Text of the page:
Earth Day 2022

How can we support Earth Day?

  1. Conserve water
  2. Clean up plastic in your neighborhood
  3. Plant a tree
  4. Support pollinators – there are several plants that attract butterflies and hummingbirds, and some plants are “bee-friendly”
  5. To help with #4 — and help the environment in many other ways – you can choose native plants and wildflowers for your yards and gardens

** The Creation Care Committee planted some native plants on the Yale Street side of St. James last year and will be checking on them to make sure they survived winter, rabbits, etc. And we can use more. If you have native plants to share, contact Pat Butin at:

Creation Care at St. James Episcopal Church

Creation Care has been exploring advocacy at the Kansas Legislature. Click here for some advocacy actions and recommendations, as well as an overview of the 2 issues Creation Care is focusing on during this session.

Update on two Kansas bills we have been following:
SB 493: Prohibiting cities and counties from regulating plastic and other containers designed for the consumption, transportation or protection of merchandise, food or beverages.
Passed Second Chamber, On Final Action – It passed as amended; Yea: 74 Nay: 48
Vetoed by Gov. Kelly and House sustained the veto.

HB 2320: Enacting the commercial property assessed clean energy (C-PACE) act, providing financing for certain energy, water, air, health and renewable energy efficiency improvements through assessment contracts between C-PACE lenders and property owners and establishing certain rights, duties and responsibilities for mortgage lenders regarding C-PACE assessments. Referred to Committee on Financial Institutions and Rural Development. Creation Care supports this bill.

The Nature Conservancy uses the best available science and decades of field experience to help Kansas lawmakers make informed decisions about climate policy. Here is the information about their position on KS House Bill 2320:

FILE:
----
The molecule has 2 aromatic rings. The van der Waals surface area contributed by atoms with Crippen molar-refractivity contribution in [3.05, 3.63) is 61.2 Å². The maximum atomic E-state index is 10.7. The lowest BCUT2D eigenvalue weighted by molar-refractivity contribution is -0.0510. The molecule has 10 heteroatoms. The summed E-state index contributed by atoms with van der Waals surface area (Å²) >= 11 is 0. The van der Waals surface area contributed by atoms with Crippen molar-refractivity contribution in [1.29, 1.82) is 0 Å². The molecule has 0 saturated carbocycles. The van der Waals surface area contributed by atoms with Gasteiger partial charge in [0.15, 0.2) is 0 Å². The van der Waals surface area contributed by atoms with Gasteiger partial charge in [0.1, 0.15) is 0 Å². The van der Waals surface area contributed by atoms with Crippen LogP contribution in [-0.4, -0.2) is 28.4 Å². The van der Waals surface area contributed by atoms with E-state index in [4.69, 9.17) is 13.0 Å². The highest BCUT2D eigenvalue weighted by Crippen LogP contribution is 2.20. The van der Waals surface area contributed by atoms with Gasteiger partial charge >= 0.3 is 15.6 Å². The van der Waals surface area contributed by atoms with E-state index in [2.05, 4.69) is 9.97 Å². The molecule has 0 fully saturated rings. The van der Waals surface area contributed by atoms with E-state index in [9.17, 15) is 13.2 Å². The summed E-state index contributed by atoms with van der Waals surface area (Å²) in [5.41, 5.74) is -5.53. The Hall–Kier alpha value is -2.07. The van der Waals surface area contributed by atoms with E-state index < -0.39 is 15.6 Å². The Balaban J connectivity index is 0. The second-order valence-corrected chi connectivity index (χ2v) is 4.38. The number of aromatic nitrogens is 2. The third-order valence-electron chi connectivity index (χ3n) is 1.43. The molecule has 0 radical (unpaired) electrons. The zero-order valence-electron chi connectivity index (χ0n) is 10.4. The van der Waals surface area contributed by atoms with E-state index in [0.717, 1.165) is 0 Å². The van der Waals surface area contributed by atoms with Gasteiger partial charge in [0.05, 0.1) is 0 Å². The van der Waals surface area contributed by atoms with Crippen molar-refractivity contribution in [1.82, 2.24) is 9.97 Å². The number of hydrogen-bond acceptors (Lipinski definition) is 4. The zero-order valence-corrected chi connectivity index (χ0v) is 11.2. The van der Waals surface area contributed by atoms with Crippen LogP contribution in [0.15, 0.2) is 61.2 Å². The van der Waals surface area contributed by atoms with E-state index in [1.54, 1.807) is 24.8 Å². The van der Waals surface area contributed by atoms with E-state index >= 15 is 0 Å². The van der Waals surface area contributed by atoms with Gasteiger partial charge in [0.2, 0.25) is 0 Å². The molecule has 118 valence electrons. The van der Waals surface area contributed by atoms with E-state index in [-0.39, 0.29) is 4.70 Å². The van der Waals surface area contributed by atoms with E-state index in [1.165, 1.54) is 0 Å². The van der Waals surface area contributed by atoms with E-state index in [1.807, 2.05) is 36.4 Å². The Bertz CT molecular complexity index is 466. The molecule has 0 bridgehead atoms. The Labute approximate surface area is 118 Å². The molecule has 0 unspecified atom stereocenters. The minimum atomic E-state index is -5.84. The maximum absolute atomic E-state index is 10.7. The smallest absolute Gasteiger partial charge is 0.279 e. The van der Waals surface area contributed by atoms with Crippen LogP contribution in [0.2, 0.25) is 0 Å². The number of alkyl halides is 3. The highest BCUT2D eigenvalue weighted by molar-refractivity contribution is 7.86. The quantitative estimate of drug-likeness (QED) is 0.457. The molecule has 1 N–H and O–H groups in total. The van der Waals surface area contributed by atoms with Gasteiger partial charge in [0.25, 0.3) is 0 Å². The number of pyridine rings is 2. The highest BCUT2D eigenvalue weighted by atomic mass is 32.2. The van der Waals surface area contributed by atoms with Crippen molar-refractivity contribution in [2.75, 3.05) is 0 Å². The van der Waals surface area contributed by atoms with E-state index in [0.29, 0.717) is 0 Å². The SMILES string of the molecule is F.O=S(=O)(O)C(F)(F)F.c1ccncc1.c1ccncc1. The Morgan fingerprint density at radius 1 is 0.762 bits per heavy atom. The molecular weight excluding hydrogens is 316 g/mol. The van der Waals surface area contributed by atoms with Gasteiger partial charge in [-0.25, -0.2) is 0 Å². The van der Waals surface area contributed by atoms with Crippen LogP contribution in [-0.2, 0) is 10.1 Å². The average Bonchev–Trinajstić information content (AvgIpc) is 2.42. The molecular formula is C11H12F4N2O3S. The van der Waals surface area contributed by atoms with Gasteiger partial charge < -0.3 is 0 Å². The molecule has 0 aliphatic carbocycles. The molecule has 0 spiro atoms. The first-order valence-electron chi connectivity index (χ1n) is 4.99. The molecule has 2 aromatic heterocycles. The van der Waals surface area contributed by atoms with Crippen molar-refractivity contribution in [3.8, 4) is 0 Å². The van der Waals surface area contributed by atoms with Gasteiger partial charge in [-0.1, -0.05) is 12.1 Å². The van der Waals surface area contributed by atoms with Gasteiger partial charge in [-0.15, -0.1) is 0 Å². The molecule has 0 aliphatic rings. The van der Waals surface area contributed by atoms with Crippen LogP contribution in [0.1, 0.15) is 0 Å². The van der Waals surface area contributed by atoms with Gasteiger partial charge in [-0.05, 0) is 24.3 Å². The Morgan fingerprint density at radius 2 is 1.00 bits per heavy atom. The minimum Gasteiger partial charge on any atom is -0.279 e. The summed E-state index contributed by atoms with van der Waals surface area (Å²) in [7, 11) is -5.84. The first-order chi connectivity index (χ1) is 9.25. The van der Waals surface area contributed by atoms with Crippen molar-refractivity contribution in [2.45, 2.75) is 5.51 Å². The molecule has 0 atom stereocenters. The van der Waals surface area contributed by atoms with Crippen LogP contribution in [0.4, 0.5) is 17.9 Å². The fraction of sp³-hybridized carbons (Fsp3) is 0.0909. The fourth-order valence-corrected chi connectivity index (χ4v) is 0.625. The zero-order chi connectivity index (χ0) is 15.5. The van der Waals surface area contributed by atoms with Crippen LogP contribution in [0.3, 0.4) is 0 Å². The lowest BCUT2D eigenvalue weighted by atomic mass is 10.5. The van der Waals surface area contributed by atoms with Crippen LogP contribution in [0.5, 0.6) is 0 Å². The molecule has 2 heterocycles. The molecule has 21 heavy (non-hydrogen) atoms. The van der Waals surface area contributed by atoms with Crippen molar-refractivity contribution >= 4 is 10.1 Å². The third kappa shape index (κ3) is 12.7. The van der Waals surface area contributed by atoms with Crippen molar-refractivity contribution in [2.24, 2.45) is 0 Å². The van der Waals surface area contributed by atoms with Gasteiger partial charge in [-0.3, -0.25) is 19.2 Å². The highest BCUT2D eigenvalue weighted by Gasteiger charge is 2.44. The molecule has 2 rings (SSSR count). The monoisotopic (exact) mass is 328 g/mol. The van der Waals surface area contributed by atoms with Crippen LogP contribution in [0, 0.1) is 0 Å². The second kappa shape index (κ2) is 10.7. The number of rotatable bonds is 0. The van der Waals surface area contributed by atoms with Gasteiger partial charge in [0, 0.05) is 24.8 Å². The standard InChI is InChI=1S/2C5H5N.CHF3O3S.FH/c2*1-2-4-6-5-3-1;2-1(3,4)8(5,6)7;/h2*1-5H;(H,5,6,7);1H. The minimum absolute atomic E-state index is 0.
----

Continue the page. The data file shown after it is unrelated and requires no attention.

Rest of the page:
For the Episcopal Church position on Creation Care issues, Social Justice, and other areas of concern,
click here:

A few tips to consider when taking care of God's Creation:
  • Reduce your consumption, reuse, and up-cycle things you already have, recycle items that have the recycle ♻ symbol that has a 1-5 in it (numbers 1 and 2 indicate plastics that are frequently recycled.)
  • Volunteer to help clean up natural areas, parks, and trails.
  • Educate yourself; share knowledge and insights you gain.
  • Reduce your water usage.
  • Choose sustainable seafood.
  • Buy fewer plastic items and use reusable shopping bags.
  • Use energy efficient light bulbs (such as LED bulbs).
  • Plant trees and native plants.
  • Look for and use non-toxic cleaners.
  • Walk and bike when you can instead of driving.

Bishop Cathleen’s Challenge: Sustain Island Home

Bishop Cathleen is challenging us to reduce our carbon footprint. Launched by the Diocese of California, Sustain Island Home is a tool for individuals and congregations to measure carbon footprint and then take measurable actions ranging from easy to challenging. Learn more and register at

Other Resources

Native Land locator:

Episcopal Public Policy Network:

Harvesting Abundance: Local Initiatives of Food and Faith, By Brian Sellers-Petersen:

Anglican Alliance: content for a DIY Climate webinar:

Christianity and the Renewal of Nature: Human Responsibility and the Environment
         by Sebastian Kim & Jonathan Draper (Recommended by the Bishop)

EDoK Care of Creation Task force website:

Care of Creation Liturgical Resources:

WRI: World Resources Institute:

The Diocese of Kansas has been selected to participate in this grant-supported project
Good News Gardens:

Agrarian Ministries Facebook Group:

Food and Faith podcast:

Faithlands Agrarian Trust:

Edible Theology:

Brian Sellers-Petersen Facebook: or



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